The principles of design are a set of rules that designers can use to create visually appealing work. These rules aim to convey a message in the most organized and functional manner possible.
There has yet to be any real agreement in the design community on the fundamental principles of design. But the seven design principles and design principles examples listed below are the most frequently mentioned in articles and books on the subject.
1. Principles of Design: Contrast
Contrast is the degree of difference between design elements and is used to create visual hierarchies that enable certain elements to stand out more than others. Colors, textures, sizes, and shapes can all be used to create contrast.
You can use contrast in layouts to create a hierarchy between font sizes, as larger text is always read first, followed by smaller text.
Font pairing is another area where you can use contrast. For instance, pairing a script font and a sans serif font creates contrast as the script font adds movement to the otherwise static sans serif font.
Contrast also has another interesting application; it can be used to create a focal point and direct the viewer’s attention to specific elements. In the design below, the circle is the focal point of the design.
2. Principles of Design: Balance
Every element on a page has a visual weight that can vary in shape, size, color, and texture. They must be of a particular scale for the design to feel stable or balanced. In the absence of balance, your design will appear heavy on one side and empty on the other. There are two types of designs you can achieve based on the balance you create, namely:
- Symmetrical design: Here, the elements on the right have the same visual weight as those on the left. Symmetrical designs are easier to balance, but they can also appear dull.
- Asymmetrical designs: These designs have opposing sides with the same visual weight. Achieving balance in asymmetric design can result in a visually appealing design with movement.
3. Principles of Design: Unity
Unity refers to the arrangement of all design elements on a page such that they look harmonious. If your design lacks unity, it will appear cluttered and confused.Viewers will be drawn to the incorrect design element and will not receive a clear message.
You can establish clear relationships between elements or use similar colors that match to achieve unity and ensure that it doesn’t look like all the elements on a page are competing for attention.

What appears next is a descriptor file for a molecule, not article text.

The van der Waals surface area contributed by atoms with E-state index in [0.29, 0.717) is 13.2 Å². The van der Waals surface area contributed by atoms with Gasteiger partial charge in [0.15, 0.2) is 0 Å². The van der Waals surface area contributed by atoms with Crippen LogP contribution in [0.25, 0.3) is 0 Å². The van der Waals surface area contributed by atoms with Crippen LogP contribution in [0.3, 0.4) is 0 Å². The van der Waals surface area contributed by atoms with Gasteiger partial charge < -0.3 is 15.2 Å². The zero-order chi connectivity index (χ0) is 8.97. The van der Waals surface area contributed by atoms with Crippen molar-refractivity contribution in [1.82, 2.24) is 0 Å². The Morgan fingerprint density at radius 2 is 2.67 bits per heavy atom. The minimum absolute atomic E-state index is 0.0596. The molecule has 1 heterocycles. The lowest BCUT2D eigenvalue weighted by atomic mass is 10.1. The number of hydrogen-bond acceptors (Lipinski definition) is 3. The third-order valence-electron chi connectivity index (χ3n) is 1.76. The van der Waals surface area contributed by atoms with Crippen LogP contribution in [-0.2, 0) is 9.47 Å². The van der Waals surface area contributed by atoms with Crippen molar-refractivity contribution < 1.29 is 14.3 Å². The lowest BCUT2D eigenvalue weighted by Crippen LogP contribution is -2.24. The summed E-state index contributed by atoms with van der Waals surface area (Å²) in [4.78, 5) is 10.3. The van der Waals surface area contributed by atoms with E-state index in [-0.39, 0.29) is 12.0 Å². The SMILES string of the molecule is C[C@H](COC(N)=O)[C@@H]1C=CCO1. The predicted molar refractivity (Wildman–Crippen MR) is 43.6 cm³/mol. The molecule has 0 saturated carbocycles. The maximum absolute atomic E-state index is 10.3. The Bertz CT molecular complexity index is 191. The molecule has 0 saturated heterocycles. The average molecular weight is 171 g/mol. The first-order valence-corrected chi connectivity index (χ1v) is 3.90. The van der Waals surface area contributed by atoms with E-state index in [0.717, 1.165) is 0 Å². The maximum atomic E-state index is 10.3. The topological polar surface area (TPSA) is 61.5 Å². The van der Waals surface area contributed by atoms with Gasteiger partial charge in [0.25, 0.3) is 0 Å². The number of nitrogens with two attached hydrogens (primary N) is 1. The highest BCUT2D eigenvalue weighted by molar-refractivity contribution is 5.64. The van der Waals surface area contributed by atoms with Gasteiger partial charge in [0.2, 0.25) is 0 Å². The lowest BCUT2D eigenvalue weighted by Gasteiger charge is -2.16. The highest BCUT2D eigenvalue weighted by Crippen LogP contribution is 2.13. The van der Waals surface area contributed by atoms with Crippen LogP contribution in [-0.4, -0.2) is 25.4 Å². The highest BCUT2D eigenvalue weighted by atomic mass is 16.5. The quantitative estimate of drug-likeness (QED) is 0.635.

For instance, you can use similar colors and integrate elements organically to create a unified design. However, the only caveat is that too much unity can lead to a sterile design devoid of personality. At that point, you can begin incorporating other elements to add movement.
4. Principles of Design: Emphasis
Emphasis is a technique for drawing the viewer’s attention to a specific design element. This could be a button, a website, an image, or something that stands out from the rest of the page.
You can use lines, color, positive/negative relationships, and other elements to highlight a specific part of your design. Let’s take a look at them in detail:
- Lines help the viewer’s eyes know where to go on a page by pointing to specific elements.
- Shapes can also catch the eye. Using a group of similar shapes and breaking them up with different shapes creates tension and draws attention.
- Color can add emphasis to any design. For instance, a color contrast between the buttons on the website and a background is an example of emphasis.
- Texture can be seen in materials to improve tactile properties. A business card, for example, can have an emboss or relief on a logo to emphasize it. Texture can also be applied digitally as a drop shadow on a button to make it appear three-dimensional.
- Space can also be used to highlight specific elements in your design. Enough white space around an object can help to focus attention on a single element. Apple’s packaging design is the best example, as it uses copious amounts of white space to draw attention to the logo and the product.
5. Principles of Design: Repetition
Repetition is the process of repeating certain elements in the design to make it pleasing for the viewers. The most common example of this design principle is a grid, as it’s a repetition of lines.
You can also create repetition in your projects using a logo, tagline, or other shapes. For example, the repetition of waves on the page below gives the feeling that the page is endless.
6. Principles of Design: Pattern
A pattern is the repetition of more than one design element in design principles. While repetition focuses on the repetition of a single element, pattern refers to multiple elements repeated throughout a design (e.g. wallpapers and backgrounds).
The use of patterns can improve the viewer’s experience and the appearance of a final design.
In the example below, the pattern comprises multiple elements of varying sizes and depths and repeats itself from edge to edge with no interruptions.
7. Principles of Design: Rhythm
Rhythm is the use of repetition and pattern to create a feeling of organized movement in a design.
Designers can create five basic types of visual rhythms: random, regular, alternating, flowing, and progressive.
- Random rhythms have no discernible pattern.
- Regular rhythms always have the same spacing between each element.
- Alternating rhythms follow a consistent pattern that repeats, but the actual elements vary (such as a 1-2-3-1-2-3 pattern).
- Flowing rhythms follow bends and curves in the same way that sand dunes undulate and waves flow.
- Progressive rhythms evolve over time, with each iteration adding to the previous iterations.
Both seasoned and newbie designers must follow elements of design and elements of design examples to ensure that their design draws attention to the right elements and is balanced.
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